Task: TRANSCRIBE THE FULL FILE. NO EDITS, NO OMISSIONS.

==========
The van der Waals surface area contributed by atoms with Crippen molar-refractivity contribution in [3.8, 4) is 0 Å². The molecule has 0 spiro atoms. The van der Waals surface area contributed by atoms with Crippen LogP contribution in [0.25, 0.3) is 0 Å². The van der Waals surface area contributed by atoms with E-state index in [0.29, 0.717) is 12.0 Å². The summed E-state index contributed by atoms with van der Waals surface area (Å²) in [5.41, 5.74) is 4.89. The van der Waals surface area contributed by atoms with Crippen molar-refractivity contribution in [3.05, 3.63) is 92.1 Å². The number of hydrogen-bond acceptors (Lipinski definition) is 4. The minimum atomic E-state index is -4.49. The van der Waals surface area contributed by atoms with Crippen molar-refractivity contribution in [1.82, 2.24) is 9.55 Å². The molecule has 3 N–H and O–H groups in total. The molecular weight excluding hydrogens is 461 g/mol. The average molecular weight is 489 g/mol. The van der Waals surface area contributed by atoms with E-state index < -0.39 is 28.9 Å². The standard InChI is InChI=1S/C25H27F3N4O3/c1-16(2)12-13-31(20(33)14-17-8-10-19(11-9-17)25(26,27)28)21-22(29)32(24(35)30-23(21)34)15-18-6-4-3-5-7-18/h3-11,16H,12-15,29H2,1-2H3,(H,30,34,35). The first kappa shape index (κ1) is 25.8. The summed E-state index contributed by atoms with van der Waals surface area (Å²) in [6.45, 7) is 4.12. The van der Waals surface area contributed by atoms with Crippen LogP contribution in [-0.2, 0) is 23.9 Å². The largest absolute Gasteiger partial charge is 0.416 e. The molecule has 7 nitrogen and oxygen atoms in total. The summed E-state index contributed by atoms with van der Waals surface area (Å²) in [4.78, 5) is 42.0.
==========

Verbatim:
The van der Waals surface area contributed by atoms with Crippen molar-refractivity contribution in [3.8, 4) is 0 Å². The molecule has 0 spiro atoms. The van der Waals surface area contributed by atoms with Crippen LogP contribution in [0.25, 0.3) is 0 Å². The van der Waals surface area contributed by atoms with E-state index in [0.29, 0.717) is 12.0 Å². The summed E-state index contributed by atoms with van der Waals surface area (Å²) in [5.41, 5.74) is 4.89. The van der Waals surface area contributed by atoms with Crippen molar-refractivity contribution in [3.05, 3.63) is 92.1 Å². The number of hydrogen-bond acceptors (Lipinski definition) is 4. The minimum atomic E-state index is -4.49. The van der Waals surface area contributed by atoms with Crippen molar-refractivity contribution in [1.82, 2.24) is 9.55 Å². The molecule has 3 N–H and O–H groups in total. The molecular weight excluding hydrogens is 461 g/mol. The average molecular weight is 489 g/mol. The van der Waals surface area contributed by atoms with E-state index < -0.39 is 28.9 Å². The standard InChI is InChI=1S/C25H27F3N4O3/c1-16(2)12-13-31(20(33)14-17-8-10-19(11-9-17)25(26,27)28)21-22(29)32(24(35)30-23(21)34)15-18-6-4-3-5-7-18/h3-11,16H,12-15,29H2,1-2H3,(H,30,34,35). The first kappa shape index (κ1) is 25.8. The summed E-state index contributed by atoms with van der Waals surface area (Å²) in [6.45, 7) is 4.12. The van der Waals surface area contributed by atoms with Crippen LogP contribution in [-0.2, 0) is 23.9 Å². The largest absolute Gasteiger partial charge is 0.416 e. The molecule has 7 nitrogen and oxygen atoms in total. The summed E-state index contributed by atoms with van der Waals surface area (Å²) in [4.78, 5) is 42.0.